Gummy bear-based gnathodynamometer for masticatory diagnostics

Donghyun Lee, Beelee Chua

Research output: Contribution to journalArticlepeer-review

1 Citation (Scopus)


We have demonstrated the feasibility of a gummy bear-based gnathodynamometer for masticatory diagnostics. Using a gummy bear as a force transducer and bamboo cantilevers as mechanical springs, the masticatory force of a human mandible can be measured via electrical impedance measurement (presented as the output voltage of the gnathodynamometer). The frequency response of the gummy bear is experimentally tested from 0.1 to 100 kHz and shown to be consistent with the analytical model. For a given driving frequency, the output voltage of the gnathodynamometer is experimentally measured for a range of stimulated masticatory forces (˜3.49 to 88.50 N). The masticatory force limit is also adjustable via the driving frequency (10 to 100 kHz) and cantilever length (via sliding datum, L = 95, 75, and 50 mm). This also adjusts the masticatory force sensitivity in the range of ˜17.5 to 40.5 mV/N. The clinical feasibility is also evaluated using three human subjects. The combination of candy (gummy bear) and diagnostics heralds a new class of low-cost medical devices that generate minimum recalcitrant medical waste and that are suitable for developing countries.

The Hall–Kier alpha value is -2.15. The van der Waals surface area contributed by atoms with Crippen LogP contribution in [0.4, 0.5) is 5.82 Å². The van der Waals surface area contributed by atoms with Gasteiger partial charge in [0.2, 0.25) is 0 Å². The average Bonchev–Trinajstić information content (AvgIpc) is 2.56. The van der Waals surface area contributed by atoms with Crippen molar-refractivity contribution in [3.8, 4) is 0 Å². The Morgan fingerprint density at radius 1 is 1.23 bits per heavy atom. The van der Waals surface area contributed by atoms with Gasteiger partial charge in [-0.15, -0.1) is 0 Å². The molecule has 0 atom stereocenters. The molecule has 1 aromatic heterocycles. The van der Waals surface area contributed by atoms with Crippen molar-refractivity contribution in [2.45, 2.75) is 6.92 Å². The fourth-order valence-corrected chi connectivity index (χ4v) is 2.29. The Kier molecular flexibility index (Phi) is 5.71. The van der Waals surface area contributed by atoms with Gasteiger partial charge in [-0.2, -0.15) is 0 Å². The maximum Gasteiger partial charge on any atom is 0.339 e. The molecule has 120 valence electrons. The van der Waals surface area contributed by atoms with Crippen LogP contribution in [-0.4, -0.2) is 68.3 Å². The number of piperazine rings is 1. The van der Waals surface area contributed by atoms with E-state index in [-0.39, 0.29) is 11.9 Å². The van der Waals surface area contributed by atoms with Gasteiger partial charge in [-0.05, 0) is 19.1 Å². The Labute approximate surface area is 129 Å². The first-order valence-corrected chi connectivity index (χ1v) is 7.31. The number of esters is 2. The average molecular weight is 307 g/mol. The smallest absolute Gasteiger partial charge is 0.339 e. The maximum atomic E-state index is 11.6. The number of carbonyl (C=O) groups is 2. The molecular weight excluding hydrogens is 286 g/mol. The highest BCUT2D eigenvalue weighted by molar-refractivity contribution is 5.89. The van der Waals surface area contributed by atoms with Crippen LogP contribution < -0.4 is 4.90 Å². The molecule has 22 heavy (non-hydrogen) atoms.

Original languageEnglish
Pages (from-to)80-89
Number of pages10
JournalSensors and Actuators, A: Physical
Publication statusPublished - 2019 May 1

Bibliographical note

Funding Information:
This work was supported by the National Research Foundation of Korea ( NRF-2015R1D1A1A01060317 and NRF-2017R1A2B4005133 ). The authors would also like to thank Prof. Ahjeong Son at Ewha Womans University, Seoul, Republic of Korea for the laboratory resources and support as well as Hyowon Jin for her laboratory assistance.


  • Diagnostics
  • Force transducer
  • Gnathodynamometer
  • Gummy bear
  • Masticatory force

ASJC Scopus subject areas

  • Electronic, Optical and Magnetic Materials
  • Instrumentation
  • Condensed Matter Physics
  • Surfaces, Coatings and Films
  • Metals and Alloys
  • Electrical and Electronic Engineering


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